Broadcast Receiver - AWA Fisk Radiolette, Model R29, circa 1935 Reg. No: ST 028360
- A.W.A. Fisk Radiolette radio receiver, model R29, upright mantle pattern with bakelite case, with original guarantee card and instruction booklet. Made by Amalgamated Wireless (Australasia) ltd., in Australia, about 1935.
It cost £(pounds)16/17/6.
The radio is known as the "Empire State" and was so named after AWA's new building in Sydney, which itself was modelled on the Empire State in New York. The cabinet was made in lustrious black Radelec. The set used five valves.
It used Superheterodyne technolog, invented in 1918, enabling the listener to tune a signal precisely and seperate it from other signals with similar wavelenghts. As more and more stations came on the air, tuning of radio without this technology, became more and more difficult, due to overlapping of station wavelenghts, especially at night. This model had six valves.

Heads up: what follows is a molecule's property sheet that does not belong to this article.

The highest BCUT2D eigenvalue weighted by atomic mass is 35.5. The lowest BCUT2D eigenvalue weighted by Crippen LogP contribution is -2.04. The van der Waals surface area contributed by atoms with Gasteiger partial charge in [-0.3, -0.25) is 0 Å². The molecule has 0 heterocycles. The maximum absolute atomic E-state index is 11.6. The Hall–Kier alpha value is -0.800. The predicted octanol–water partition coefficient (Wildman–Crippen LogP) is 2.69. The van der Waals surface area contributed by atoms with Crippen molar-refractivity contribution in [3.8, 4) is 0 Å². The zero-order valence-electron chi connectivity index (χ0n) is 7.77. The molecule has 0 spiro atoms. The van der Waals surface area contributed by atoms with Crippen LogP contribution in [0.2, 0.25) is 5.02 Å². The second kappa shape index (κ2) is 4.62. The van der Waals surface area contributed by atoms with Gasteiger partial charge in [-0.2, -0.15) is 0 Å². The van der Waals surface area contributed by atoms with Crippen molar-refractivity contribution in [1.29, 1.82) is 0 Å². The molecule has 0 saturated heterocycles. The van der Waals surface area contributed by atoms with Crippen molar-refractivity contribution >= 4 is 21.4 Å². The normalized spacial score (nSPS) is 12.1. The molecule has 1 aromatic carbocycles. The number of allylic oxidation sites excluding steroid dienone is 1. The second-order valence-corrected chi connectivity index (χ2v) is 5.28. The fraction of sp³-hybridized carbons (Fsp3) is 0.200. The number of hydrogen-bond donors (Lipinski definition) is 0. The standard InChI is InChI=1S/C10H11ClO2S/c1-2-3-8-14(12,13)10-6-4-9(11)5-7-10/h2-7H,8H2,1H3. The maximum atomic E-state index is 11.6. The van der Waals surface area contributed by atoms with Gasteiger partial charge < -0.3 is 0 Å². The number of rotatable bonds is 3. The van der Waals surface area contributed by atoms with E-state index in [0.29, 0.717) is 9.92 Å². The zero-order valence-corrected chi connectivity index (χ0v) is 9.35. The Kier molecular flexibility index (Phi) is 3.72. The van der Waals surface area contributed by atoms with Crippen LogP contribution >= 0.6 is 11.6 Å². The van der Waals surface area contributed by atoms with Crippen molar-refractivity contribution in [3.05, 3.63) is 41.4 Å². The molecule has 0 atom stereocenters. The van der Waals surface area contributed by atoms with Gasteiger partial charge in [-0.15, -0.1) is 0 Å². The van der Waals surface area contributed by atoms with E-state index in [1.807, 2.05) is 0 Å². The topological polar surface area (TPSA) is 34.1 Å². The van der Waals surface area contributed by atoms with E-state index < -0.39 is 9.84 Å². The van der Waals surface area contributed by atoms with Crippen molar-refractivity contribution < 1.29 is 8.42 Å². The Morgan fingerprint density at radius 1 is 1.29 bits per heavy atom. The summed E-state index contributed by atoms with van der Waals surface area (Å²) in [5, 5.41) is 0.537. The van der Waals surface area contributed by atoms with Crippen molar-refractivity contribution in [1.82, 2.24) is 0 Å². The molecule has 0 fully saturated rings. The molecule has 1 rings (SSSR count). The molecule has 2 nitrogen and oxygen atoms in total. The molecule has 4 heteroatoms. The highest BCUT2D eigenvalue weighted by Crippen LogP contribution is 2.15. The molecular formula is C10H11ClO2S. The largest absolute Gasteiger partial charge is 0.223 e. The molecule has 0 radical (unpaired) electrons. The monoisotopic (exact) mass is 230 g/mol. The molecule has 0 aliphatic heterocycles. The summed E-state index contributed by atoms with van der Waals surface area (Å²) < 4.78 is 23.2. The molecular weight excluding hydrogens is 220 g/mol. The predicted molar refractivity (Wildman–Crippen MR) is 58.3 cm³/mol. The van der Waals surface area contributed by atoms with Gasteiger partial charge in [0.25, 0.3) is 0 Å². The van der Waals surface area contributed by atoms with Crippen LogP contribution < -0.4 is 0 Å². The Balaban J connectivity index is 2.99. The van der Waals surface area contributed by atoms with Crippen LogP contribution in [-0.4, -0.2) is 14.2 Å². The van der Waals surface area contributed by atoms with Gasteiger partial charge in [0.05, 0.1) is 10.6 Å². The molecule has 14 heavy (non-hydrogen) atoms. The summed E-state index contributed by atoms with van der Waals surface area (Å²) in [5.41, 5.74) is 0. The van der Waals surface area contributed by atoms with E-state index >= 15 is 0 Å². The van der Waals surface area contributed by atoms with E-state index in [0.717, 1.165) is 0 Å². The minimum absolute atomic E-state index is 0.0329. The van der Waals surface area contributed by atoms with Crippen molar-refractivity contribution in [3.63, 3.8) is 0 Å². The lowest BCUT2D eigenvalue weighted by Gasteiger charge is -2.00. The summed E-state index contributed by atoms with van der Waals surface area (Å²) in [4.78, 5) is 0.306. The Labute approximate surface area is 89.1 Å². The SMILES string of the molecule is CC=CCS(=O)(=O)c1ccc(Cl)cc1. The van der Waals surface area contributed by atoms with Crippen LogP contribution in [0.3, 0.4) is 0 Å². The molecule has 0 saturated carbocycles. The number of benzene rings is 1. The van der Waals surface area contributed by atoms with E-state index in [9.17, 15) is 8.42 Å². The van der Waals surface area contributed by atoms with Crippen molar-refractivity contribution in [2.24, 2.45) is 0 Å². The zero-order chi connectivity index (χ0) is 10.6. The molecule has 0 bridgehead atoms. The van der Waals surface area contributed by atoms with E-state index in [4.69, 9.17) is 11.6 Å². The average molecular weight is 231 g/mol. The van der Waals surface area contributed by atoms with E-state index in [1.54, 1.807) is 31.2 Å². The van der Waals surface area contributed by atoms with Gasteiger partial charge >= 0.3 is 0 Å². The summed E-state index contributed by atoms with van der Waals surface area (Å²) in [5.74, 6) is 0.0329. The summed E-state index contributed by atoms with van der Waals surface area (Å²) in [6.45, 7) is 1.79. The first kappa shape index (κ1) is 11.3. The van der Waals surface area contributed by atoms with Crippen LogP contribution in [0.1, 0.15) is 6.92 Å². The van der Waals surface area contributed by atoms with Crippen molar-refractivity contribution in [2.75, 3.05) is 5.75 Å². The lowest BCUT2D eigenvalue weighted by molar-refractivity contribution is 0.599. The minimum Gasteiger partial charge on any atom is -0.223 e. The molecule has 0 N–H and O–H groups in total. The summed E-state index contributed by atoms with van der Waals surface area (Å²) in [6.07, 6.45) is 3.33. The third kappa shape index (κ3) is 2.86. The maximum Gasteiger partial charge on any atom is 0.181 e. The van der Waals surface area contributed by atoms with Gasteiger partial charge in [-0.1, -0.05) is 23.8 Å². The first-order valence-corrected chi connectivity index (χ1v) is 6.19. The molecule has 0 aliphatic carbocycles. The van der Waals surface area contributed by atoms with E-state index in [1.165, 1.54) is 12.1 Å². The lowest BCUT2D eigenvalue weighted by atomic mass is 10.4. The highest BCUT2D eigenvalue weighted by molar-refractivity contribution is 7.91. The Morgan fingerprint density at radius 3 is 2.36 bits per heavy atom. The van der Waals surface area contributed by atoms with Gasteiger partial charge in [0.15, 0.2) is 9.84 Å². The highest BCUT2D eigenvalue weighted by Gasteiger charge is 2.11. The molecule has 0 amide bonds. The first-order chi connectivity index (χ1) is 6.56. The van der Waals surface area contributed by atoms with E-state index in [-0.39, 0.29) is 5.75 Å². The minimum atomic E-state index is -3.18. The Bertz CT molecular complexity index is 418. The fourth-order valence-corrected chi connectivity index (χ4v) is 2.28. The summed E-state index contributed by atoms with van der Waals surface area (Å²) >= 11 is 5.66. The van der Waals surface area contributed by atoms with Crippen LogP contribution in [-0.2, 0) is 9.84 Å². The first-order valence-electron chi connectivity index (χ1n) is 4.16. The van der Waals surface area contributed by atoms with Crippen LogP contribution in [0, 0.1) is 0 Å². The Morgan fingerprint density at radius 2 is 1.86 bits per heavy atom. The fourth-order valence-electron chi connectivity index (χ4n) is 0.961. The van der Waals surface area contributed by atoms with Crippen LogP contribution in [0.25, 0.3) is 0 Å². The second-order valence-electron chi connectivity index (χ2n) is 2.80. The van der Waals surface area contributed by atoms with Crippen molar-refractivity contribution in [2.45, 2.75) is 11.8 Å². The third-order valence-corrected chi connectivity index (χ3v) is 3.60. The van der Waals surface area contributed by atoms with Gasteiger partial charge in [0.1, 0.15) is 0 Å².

- Fisk Radiolette with guarantee card and instruction booklet. Square illuminated tuning dial, with two controls below.
- Acquisition Information:
- Donation from Mr John McNally, 1972
|Dimensions:||28 cm (Height), 18 cm (Width), 18 cm (Length)|
|Tagged with:||industrial design, innovations, inventions, radio receivers|
|Themes this item is part of:||Domestic & Community Life Collection, Information & Communication Collection|
|Inscriptions:||Patent label on back lists a large number of Australian and New Zealand patents taken out between 1919 and 1933. Another label on rear reads "no.5 this instrument was manufactured under license granted by Australian Radio technical services and patents limited ..... N.B. A post office license is necessary", stamped "B8511".
|Manufacturer:||Amalgamated Wireless (Australasia) Ltd (AWA), Sydney, New South Wales, Australia, circa 1935|
|Patentee:||Australian Radio Technical Services & Patents Ltd, Australia, 1920-1933|